I go to Stravaigin for a cappuccino or a glass of wine and read my book.

What’s your favourite book?
Like the character in We Need to Talk About Kevin, when someone asks me that, my mind goes blank, and I feel as if I’ve never read a single book in my entire life! One I read recently that I really liked was The Furies by Janet Hobhouse.

Who do you turn to in a crisis?
My partner, my friends.

What makes you angry?
The Iraq War, Tony Blair, George Bush and the rest. I’ve never in my life experienced such a prolonged period of helpless rage as I did in the weeks leading up to the war in Iraq. Watching it unfold, I couldn’t understand why the entire country didn’t see through the rhetoric to what seemed blindingly clear – that Blair was utterly determined not to let America go it alone, that the decision to go to war had been made by Bush, Rumsfeld, Cheney etc, months before September the 11th, months before the spurious debates and justifications that happened here. Blair could have used his charisma and considerable eloquence to unite Europe against the war, persuade the UN and provide an alternative view – western, English speaking – to that peddled by the Bush administration; he could have offered a rallying point to all the millions of Americans who were anti-war and dismayed by their country's isolationism and bully-boy tactics around the world. But he didn’t. He put all his skills and much of the country’s resources in the service of Bush’s warmongering. What on earth possessed the man?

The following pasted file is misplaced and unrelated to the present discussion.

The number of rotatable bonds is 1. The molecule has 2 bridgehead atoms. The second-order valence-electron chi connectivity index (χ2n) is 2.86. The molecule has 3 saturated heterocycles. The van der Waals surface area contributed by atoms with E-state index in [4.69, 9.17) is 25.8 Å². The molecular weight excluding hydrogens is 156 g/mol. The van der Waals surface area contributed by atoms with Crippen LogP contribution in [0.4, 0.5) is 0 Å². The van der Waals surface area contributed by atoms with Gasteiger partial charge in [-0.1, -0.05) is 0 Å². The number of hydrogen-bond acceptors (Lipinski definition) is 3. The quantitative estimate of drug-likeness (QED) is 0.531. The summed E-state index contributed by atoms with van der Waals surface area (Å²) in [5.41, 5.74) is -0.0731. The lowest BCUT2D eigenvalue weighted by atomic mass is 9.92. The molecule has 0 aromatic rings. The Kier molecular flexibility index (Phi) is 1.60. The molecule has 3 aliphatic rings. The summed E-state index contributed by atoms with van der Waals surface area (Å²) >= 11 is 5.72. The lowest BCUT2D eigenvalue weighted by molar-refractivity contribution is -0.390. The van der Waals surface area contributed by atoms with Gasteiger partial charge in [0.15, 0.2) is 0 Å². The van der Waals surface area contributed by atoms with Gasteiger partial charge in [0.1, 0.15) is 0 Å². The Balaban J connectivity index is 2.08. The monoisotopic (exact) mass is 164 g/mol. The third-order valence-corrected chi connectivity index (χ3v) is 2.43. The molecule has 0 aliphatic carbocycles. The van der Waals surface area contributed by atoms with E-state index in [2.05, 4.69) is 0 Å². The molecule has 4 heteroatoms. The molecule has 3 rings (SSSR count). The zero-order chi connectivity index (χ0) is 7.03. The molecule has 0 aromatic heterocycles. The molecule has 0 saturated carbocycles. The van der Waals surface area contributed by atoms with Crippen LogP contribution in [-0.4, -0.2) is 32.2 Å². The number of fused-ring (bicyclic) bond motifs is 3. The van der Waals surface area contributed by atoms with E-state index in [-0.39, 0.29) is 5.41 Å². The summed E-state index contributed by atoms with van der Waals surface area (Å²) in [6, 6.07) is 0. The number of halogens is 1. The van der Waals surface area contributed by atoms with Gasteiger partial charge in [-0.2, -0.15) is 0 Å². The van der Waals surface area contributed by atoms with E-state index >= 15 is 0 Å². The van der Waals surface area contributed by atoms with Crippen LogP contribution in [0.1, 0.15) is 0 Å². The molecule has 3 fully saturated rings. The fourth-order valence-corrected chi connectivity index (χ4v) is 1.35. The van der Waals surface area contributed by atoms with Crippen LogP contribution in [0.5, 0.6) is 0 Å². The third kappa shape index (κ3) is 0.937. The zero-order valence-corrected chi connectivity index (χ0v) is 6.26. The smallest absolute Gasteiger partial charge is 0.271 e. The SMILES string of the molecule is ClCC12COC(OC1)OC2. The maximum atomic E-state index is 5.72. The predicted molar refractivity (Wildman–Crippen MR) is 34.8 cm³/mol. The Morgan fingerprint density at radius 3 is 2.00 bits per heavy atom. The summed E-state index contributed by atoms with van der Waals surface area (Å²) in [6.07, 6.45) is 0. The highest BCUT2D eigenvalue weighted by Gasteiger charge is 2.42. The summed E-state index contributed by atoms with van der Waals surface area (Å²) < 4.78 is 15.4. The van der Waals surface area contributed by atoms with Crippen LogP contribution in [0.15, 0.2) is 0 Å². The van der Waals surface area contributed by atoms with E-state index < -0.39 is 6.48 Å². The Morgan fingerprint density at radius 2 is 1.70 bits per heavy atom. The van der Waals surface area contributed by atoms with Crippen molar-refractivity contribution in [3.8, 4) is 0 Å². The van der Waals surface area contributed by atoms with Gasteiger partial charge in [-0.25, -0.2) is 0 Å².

When was the last time you cried?
The other day, with a dear friend, who has two brain tumours and not long to live. She was rewriting some of the words she wants said at her funeral. We did a lot of laughing too.

Which foreign country would you most like to visit?